CHAPTER I. RELIGIOUS CONDITION OF ENGLAND BEFORE THE REFORMATION
It may be said in a general way that the relations between priests and people were neither particularly close nor particularly strained. The rights and privileges claimed by the clergy did indeed give rise to murmurings and complaints in certain quarters, but these were neither so serious nor so general as to indicate anything like a deep-rooted and sharp division between priests and people. The question of the rights of sanctuary, according to which criminals who escaped into the enclosures of monasteries and churches were guaranteed protection from arrest, led to a sharp conflict between the ecclesiastical and secular jurisdictions, but with a little moderation on both sides it was not a matter that could have excited permanent ill-feeling. In the days when might was right the privileges of sanctuary served a useful purpose. That in later times they occasioned serious abuses could not be denied, and on the accession of Henry VII. the Pope restricted the rights of sanctuary very considerably, thereby setting an example which it was to be expected would have been followed by his successors. The privilegium fori, by which clerics were exempted from punishment by a secular tribunal, was another cause of considerable friction. In 1512 Parliament passed a law abolishing this privilege in case of clerics accused of murder, etc., and though it was to have force only for two years it excited the apprehension of the clergy more on account of what it heralded than of what it actually enacted. When it came up again for discussion in 1515 even those of the clergy who were most remarkable for their subservience to the king protested vehemently against it. In a discussion that took place in the presence of Henry VII. one of the friars brought forward many arguments to prove that such a law was not outside the competence of the state, much to the disgust of the bishops and of Cardinal Wolsey. The king was most emphatic in his declaration that he intended to take such action as would vindicate and safeguard his rights as supreme lord of England, but notwithstanding this sharp reproof to his opponents the measure was allowed to drop.
The excessive fees charged in the episcopal courts for the probate of wills, the gifts known as mortuaries claimed on occasions of death, the absence of the bishops and the clergy from their dioceses and parishes to the consequent neglect of their duties to the people, the bestowal of benefices oftentimes on poorly qualified clerics to the exclusion of learned and zealous priests, the appointment of clerics to positions that should have been filled by laymen on the lands of the bishops and monasteries, and the interference of some of the clergy both secular and regular in purely secular pursuits were the principal grievances brought forward in 1529 by the House of Commons against the spirituality. But in determining the value of such a document it should be remembered that it was inspired by the king, and in fact drafted by Thomas Cromwell, at a time when both king and minister were determined to crush the power of the Church, and that, therefore, it is not unreasonable to expect that it is exaggerated and unfair. According to the express statement of Sir Thomas More, Lord Chancellor of England, who was in a position to know and appreciate the relations between clergy and people, the division was neither so acute nor so serious as it was painted by those who wished to favour religious innovations or to ingratiate themselves with the king and his advisers.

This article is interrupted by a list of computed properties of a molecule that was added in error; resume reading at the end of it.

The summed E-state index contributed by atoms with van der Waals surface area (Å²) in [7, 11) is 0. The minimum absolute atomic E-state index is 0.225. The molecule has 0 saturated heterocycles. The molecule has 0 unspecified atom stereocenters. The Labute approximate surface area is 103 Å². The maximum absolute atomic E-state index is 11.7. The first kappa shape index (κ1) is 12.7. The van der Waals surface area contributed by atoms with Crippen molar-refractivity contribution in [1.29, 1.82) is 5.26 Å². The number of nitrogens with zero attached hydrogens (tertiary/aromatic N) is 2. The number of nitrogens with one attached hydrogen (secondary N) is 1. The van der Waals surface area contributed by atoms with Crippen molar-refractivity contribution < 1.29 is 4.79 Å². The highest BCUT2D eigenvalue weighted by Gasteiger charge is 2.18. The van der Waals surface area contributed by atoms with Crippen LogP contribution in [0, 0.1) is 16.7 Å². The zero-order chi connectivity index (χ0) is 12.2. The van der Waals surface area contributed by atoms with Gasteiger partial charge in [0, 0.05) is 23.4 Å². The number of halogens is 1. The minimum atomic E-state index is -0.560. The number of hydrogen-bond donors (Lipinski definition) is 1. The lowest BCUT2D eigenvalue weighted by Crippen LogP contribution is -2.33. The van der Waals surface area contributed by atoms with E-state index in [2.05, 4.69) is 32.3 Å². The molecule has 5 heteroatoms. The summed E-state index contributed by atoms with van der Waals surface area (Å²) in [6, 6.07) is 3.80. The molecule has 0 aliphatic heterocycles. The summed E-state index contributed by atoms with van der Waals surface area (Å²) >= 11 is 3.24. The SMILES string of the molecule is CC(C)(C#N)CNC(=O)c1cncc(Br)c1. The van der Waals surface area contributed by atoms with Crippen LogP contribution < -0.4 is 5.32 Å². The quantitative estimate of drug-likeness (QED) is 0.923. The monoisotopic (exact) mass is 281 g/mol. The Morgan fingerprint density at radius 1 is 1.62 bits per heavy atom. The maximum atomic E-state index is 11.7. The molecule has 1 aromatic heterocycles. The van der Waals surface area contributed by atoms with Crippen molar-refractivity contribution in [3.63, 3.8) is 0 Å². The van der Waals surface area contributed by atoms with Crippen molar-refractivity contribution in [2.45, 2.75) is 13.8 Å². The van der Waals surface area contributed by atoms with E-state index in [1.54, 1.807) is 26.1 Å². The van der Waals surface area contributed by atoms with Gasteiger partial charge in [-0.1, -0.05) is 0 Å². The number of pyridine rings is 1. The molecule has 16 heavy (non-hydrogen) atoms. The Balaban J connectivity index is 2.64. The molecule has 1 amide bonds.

But, even though there existed some differences of opinion about matters concerned with the temporalities of the Church or the privileges of the clergy, there is no indication during the thirty years preceding the revolt of any marked hostility to the doctrines and practices of the Church. In an earlier age the Lollards, as the followers of Wycliff were called, put forward doctrines closely akin to those advocated by the early Reformers, notably in regard to the constitution of the Church, the Papacy, the Scriptures, Transubstantiation, Purgatory, and Tradition, but the severe measures adopted by both Church and State had succeeded in breaking the influence of Lollardy in England. Very few if any followers of this sect remained to disturb the peace of the community in the early years of the reign of Henry VIII., though it is quite possible that the memory of their teaching and of the sturdy struggle which they had waged did not fail to produce its effects at a later period. It is true that in 1512 the statement is attributed to the Bishop of London in connexion with the trial of an ecclesiastic, that on account of their leaning towards heresy any twelve men of the city would bring in a verdict of guilty against a cleric placed on his trial before them, but it is impossible to believe that such a statement conveys an accurate view of the state of affairs. It is out of harmony with the results of the episcopal visitations, with the records of the few trials for heresy which took place, most of which resulted in the repentance of the alleged culprits, and with the considered judgment of such a well qualified contemporary authority as Sir Thomas More.